Keeping violent offender rehabilitation on track: How the diffusion and redirecting of attentional focus/mood work in the GRIP program

Bowen Paulle*, Alex van der Zeeuw

*Corresponding author for this work

Research output: Contribution to journalArticleAcademicpeer-review

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Abstract

There is an urgent need to understand how programming inside prisons can facilitate rehabilitation and reentry processes, especially among men convicted of violent offenses. GRIP (Guiding Rage into Power) is a year-long “Offender Accountability” program presently spreading through the California prison system. GRIP is a group-therapy and trauma-healing program that follows a somatic-awareness-centered model. We use audiovisual data to investigate the sequenced, second-to-second inner workings of what actually constitutes operational excellence in this evidence-based in-prison rehabilitation program. Making use of interaction ritual theory and conversation analysis, we demonstrate how two processes—the diffusion and the redirecting of attentional focus/mood—transpire in GRIP classrooms. The conclusion argues that these two processes may be the “hidden” building blocks, or what is lacking, in countless rehabilitation programs and other social work interventions—both inside and outside of correctional facilities.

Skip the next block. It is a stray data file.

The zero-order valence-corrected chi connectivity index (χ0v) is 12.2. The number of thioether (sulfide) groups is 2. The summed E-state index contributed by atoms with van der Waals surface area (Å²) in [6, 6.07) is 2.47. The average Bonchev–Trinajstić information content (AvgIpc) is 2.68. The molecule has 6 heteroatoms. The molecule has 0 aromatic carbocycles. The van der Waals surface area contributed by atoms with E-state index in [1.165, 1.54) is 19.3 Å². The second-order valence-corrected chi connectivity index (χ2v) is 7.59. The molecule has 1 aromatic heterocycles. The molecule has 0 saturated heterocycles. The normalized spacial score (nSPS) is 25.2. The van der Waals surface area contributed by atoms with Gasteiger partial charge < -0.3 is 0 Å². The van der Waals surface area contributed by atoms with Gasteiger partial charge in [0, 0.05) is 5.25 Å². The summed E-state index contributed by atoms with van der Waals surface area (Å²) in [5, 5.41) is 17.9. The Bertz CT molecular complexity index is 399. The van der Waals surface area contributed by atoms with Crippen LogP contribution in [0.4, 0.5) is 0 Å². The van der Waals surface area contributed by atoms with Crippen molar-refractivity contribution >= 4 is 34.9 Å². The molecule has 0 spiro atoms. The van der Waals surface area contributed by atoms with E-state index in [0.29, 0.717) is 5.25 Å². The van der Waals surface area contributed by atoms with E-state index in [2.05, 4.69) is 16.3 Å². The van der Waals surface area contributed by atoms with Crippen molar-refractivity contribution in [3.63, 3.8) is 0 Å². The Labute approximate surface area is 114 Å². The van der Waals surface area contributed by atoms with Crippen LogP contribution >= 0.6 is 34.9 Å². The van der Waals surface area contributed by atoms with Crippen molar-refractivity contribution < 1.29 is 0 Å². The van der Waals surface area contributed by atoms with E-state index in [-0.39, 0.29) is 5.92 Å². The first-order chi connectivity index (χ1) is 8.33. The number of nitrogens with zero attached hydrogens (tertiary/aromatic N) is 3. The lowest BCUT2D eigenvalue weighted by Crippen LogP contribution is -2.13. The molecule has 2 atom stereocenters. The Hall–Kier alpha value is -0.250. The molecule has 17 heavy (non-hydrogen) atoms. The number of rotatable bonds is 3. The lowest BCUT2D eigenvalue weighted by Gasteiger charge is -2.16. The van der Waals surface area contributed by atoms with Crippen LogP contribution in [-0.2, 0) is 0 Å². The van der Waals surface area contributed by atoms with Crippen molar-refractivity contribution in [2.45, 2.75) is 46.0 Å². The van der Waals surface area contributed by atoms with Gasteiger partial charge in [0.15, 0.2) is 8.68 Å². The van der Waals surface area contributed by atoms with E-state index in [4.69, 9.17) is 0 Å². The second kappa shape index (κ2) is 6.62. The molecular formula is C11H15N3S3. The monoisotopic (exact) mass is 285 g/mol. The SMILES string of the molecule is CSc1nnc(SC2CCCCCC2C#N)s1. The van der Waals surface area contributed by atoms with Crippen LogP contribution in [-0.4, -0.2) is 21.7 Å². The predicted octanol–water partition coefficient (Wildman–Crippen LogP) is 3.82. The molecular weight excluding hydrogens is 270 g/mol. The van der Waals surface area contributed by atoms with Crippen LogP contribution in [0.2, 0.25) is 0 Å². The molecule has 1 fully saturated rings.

Original languageEnglish
Number of pages22
JournalQualitative Social Work
Early online date1 May 2020
DOIs
Publication statusPublished - 1 May 2020

Keywords

  • Prison rehabilitation
  • Group therapy
  • Trauma treatment
  • Audiovisual data
  • Interaction rituals
  • Conversational analysis
  • GRIP

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